Module: Survey, Recording and Analysis of Historic Buildings

Module details

  • Module code

  • Module leader

    David Hardwick
  • Module Level

  • Module credits

  • Min study time

    150 hours
  • Contact hrs

    30 hours

Module content

Historic Buildings form one of the most visible elements of our heritage and can be “read” as unwritten records of the past. In most case this is also supported by documentary evidence which can illuminate details of the story.  

This module sets out to introduce the methods and techniques for the investigation recording and analysis of buildings. It has several threads:

Investigating Historic Buildings: Approaches to Building Surveys, Standing Building Archaeology, Conservation Surveys, Dating & Dendrochronology, Architectural History and Archive research, Identification of conservation issues.

Context: The ubiquity of historic buildings and structures. The importance of contexts and relationships beyond the designated asset. Buildings as palimpsests and the influence, both conscious and unconscious, of the physical past on later activity.

Assessing Heritage Significance: Using and integrating multiple sources of data to assess the heritage value & significance of a historic building or structure. Both case studies and participatory fieldwork will be used to demonstrate how the heritage significance of buildings can be researched and assessed. 

Emphasis will be placed upon linking field evidence with other forms of heritage record to provide an integrated assessment.

Module outcomes

On successful completion of this module a student should be able to:

  1. Demonstrate knowledge & understanding of the historical context, chronological frameworks and significance of a broad range of historic buildings and structures
  2. Understand and critically evaluate the application of the range of methods and techniques used in the survey, recording and analysis of historic buildings and structures
  3. Undertake the survey of historic buildings from initial assessment to full record using a range of appropriate techniques


Assessment Description Weighting
Coursework 1 A detailed survey record of an historic building or structure to professional standards. (2000 words, excluding figures, tables and appendices and references) 50%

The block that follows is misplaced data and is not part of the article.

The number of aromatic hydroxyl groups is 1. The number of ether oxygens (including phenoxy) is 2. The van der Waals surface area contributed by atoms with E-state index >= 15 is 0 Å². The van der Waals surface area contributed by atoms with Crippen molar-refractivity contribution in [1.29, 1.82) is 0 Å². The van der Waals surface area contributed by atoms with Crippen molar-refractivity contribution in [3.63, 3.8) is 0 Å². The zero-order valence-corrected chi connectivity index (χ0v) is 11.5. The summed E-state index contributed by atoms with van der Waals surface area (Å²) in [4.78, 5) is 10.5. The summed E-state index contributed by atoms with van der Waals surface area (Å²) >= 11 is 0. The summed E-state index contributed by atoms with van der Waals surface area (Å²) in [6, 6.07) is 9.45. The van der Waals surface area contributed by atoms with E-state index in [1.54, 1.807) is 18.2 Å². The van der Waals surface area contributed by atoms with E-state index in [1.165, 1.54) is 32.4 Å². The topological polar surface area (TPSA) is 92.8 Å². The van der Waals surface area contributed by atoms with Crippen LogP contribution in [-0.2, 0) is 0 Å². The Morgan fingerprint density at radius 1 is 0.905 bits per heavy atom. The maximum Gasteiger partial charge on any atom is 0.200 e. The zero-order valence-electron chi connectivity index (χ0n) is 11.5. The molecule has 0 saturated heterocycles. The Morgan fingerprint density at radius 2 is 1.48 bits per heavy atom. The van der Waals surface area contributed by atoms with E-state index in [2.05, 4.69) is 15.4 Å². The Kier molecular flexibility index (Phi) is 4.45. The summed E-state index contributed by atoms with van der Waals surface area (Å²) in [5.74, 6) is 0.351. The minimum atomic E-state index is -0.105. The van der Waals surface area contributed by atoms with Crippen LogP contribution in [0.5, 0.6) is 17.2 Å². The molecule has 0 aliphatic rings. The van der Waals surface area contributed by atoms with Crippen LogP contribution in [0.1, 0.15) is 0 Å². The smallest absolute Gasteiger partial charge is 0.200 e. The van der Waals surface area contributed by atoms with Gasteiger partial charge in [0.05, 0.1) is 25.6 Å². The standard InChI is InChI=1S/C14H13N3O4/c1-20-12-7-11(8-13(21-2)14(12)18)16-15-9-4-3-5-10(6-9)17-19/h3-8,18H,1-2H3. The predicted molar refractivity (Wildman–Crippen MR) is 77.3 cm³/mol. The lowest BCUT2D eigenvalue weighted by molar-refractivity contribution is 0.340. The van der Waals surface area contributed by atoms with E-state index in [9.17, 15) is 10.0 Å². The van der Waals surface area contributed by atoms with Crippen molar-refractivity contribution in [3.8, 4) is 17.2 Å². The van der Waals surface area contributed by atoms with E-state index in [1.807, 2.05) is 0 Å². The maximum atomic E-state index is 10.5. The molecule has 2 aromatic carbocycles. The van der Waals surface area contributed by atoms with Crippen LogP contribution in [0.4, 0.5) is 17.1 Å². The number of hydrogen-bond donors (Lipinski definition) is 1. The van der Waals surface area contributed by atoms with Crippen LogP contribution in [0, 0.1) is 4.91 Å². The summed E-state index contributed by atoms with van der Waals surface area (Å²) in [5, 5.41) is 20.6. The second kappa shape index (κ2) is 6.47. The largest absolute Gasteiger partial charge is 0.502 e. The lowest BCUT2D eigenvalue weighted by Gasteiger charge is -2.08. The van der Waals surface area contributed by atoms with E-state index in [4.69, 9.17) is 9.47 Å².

Coursework 2 An interpretive commentary on the survey record comparing it to other similar buildings, outlining its historical development and assessing its wider heritage significance. (2000 words, excluding figures, tables and appendices and references). 50%

Assessments may differ in 2020/21 due to adjustments for Covid-19. Please check Gateway for the latest regulations.

Key texts

Essential resources:

  • English Heritage: Understanding Historic Buildings: A Guide to Good Recording Practice (parts 1, 2 & 3), 2006
  • Watt, D.: Surveying Historic Buildings, Routledge (Second Edition), 2011
  • Worthing, D. & Bond, S. (2008) Managing Built Heritage: The Role of Cultural Significance.  Oxford: Wiley-Blackwell

Additional resources:

  • Barratt, N.  (2006)  Tracing the History of Your House. The National Archives
  • Barson, S.  (2018)   Understanding Architectural Drawings and Historical Visual Sources
  • Brittain – Catlin, T. How to Read A Building, Collins, 2007
  • Douglas, J. (2011) Building Surveys and Reports (4th Edition).  Oxford: Wiley- Blackwell
  • Hall, L. (2005)  Period House Fixtures and Fittings 1300-1900. Countryside Books
  • Harris, R. (2006)  Discovering Timber-framed Buildings Shire Publications
  • Heaton M., (2009) Building palaeopathology: practical applications of archaeological building analysis Structural Survey Journal
  • Insall, D: Living Buildings, Architectural Conservation: Philosophy, Principles & Practice, Images Publishing, 2008
  • Letellier, R. & Eppich, R.: Recording, Documentation, and Information Management for the Conservation of Heritage Places, Routledge, 2011
  • Pevsner, N. (& others): Pevsner’s Architectural Glossary, Yale, 2011
  • Pevsner N. (& Others): The Buildings of England Series, Yale/Penguin, various

These cover practically the whole country and are being extensively rewritten but whatever the edition they do provide a useful initial guide to a regions architectural history.  You will gain more from this module if you obtain the guide for where you live or for an area which you regularly visit and do some local exploring.  E.g.

  • Pevenser, N.  (2002)  Pevsner Architectural Guide: Suffolk (Revised 2nd Edition).  Yale & London: Yale University Press
  • Taylor, R. (2003)  How to read a church: a guide to images, symbols and meanings in churches and cathedrals. London: Rider